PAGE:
Is the Current Risk Assessment Paradigm Used by U.S. EPA and Others Compatible with the Concept of Hormesis?
Kenneth A. Poirier, Ph.D. and Michael L. Dourson, Ph.D., D.A.B.T.,
4303 Hamilton Avenue
Cincinnati, Ohio 45223
Phone: 513-542-7475 x14
The use of the U.S. EPA's risk assessment paradigm (found in many of its published risk assessment guidelines) generally considers the biological effects of low level exposures in its risk assessment deliberations. However, this may not include the cluster of doses that constitute an hormetic response. Typically, the process for non-cancer endpoints determines a critical adverse effect from a dose response and identifies the critical No Observed (Adverse) Effect Level (NOAEL) and Low Observed (Adverse) Effect Level (LOAEL). The non-cancer risk assessment process assumes a threshold. In fact, low dose extrapolation occurs routinely in EPA's estimation of Reference Doses (RfDs) and Reference Concentrations (RfCs), these estimates being synonymous in practice with subthreshold doses. However, the process does not necessarily take into account the possible beneficial effects that are taking place at the low end of the dose response curve, in fact these effects may be overlooked during the construction of a dose response curve and the determination of the appropriate effect levels.
While with non-cancer toxicity risk assessments the evidence of hormesis is generally ignored, this might have more to do with the current RfD/RfC model rather than a disregard of hormesis. Since the RfD or RfC is attempting to find a dose below the toxicity threshold, a yet lower dose that enhances the organism's response to the toxicity of a chemical is generally irrelevant. Or perhaps another way to say this is that evidence of hormesis at doses lower than the RfD or RfC is entirely consistent with the definitions of the RfD and RfC. In its consideration of the biological effects of low level exposures, specific concerns of the U.S. EPA encompass low dose extrapolation of toxic response, evidence of micro- or macro-nutrient needs, and hormesis. However, the primary concern and charge of the U.S. EPA is low dose extrapolation of a toxic response.
Evidence of toxicity at doses above and below the threshold of a chemical dose exists, for example, with the micro-nutrients (i.e., essential trace elements). In these cases, EPA estimations of a RfD consider the "toxicities" on both sides of the threshold region, recognizing that in some individuals, such a region may be small or even absent. Examples of this consideration of benefit and toxicity can be found in EPA's IRIS Integrated Risk Information System (IRIS) (http://www.epa.gov/iris/). Specifically the non-cancer risk assessments of the essential trace elements best illustrates this type of risk assessment (e.g., manganese, selenium and zinc).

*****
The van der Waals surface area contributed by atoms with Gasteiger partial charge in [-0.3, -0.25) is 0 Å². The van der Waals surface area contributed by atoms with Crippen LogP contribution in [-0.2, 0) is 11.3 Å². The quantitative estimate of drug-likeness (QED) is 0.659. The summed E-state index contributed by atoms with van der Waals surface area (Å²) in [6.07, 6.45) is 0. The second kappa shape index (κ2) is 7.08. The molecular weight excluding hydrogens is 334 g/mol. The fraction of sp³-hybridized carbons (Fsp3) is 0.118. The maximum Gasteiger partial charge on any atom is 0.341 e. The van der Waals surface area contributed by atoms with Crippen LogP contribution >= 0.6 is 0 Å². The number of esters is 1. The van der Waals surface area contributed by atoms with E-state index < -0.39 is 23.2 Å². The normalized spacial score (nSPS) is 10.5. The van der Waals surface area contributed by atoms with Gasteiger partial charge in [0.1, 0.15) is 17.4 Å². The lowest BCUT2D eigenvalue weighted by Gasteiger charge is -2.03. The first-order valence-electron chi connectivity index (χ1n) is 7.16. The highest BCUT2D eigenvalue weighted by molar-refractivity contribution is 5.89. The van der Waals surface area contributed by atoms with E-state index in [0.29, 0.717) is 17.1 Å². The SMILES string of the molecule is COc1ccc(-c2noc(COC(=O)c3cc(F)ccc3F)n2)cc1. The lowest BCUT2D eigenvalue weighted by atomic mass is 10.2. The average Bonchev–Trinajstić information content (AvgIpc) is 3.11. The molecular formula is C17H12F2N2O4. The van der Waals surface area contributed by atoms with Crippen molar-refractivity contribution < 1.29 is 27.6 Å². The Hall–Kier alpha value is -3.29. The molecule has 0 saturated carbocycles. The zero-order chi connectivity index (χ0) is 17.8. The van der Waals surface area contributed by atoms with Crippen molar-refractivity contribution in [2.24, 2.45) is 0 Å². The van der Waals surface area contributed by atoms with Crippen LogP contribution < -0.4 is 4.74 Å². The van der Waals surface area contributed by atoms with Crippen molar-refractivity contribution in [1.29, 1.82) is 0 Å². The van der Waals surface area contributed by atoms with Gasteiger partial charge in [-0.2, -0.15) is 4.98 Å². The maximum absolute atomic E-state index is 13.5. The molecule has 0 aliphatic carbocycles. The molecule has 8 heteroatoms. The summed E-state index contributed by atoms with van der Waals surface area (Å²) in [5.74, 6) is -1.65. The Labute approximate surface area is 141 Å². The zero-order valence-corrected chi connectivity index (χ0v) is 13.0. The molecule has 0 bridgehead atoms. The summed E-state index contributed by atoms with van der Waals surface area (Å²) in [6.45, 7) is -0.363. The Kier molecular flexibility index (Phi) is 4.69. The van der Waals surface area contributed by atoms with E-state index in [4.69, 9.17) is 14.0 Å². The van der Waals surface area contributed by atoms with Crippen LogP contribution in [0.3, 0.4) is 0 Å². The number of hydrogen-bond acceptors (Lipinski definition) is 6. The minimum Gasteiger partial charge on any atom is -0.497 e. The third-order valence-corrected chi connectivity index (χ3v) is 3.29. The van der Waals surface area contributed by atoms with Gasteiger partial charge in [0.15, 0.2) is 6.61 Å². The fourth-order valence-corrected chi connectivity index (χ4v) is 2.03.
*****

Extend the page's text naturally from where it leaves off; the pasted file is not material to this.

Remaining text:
The risk assessment for selenium is a good example of how the consideration of the total database may affect a risk assessment. The dichotomous nature of selenium was not fully realized until the 1970s with the demonstration that it was a required component of glutathione peroxidase and the subsequent establishment of the essentiality of selenium in humans. Prior to the establishment of this trace element's essentiality, selenium had been known to be a potent livestock toxicant. In more recent years, selenium toxicity in humans had become better characterized and was the basis for the development of the RfD for selenium. As the U.S. EPA deliberated the development of the selenium oral non-cancer risk assessment, the essentiality of selenium was considered as part of the risk assessment paradigm. The final risk assessment value provided about a 5-fold margin of exposure above the Recommended Dietary Allowance. It should be pointed out that the prophylatic (antitumorigenic and anticarcinogenic) properties of selenium were not considered in this analysis and in future deliberations could add another level of complexity to the analysis.
The dose response curve of this risk assessment is much like a U-shaped or inverted U-shaped relationship. The right side of the curve representing the ill effects of deficiency. The approaching trough (or crest in an inverted U-shaped curve) represents the region of adequacy and non-toxicity and finally to the left side of the curve which represents the toxicological dose response. Thus, the RfD for an essential trace element is very much like a traditional hormetic response but over a wider range of doses. The paradigm thus does include the provision for considering hormetic and hormetic-like responses, but they must be actively considered when conducting the risk assessment.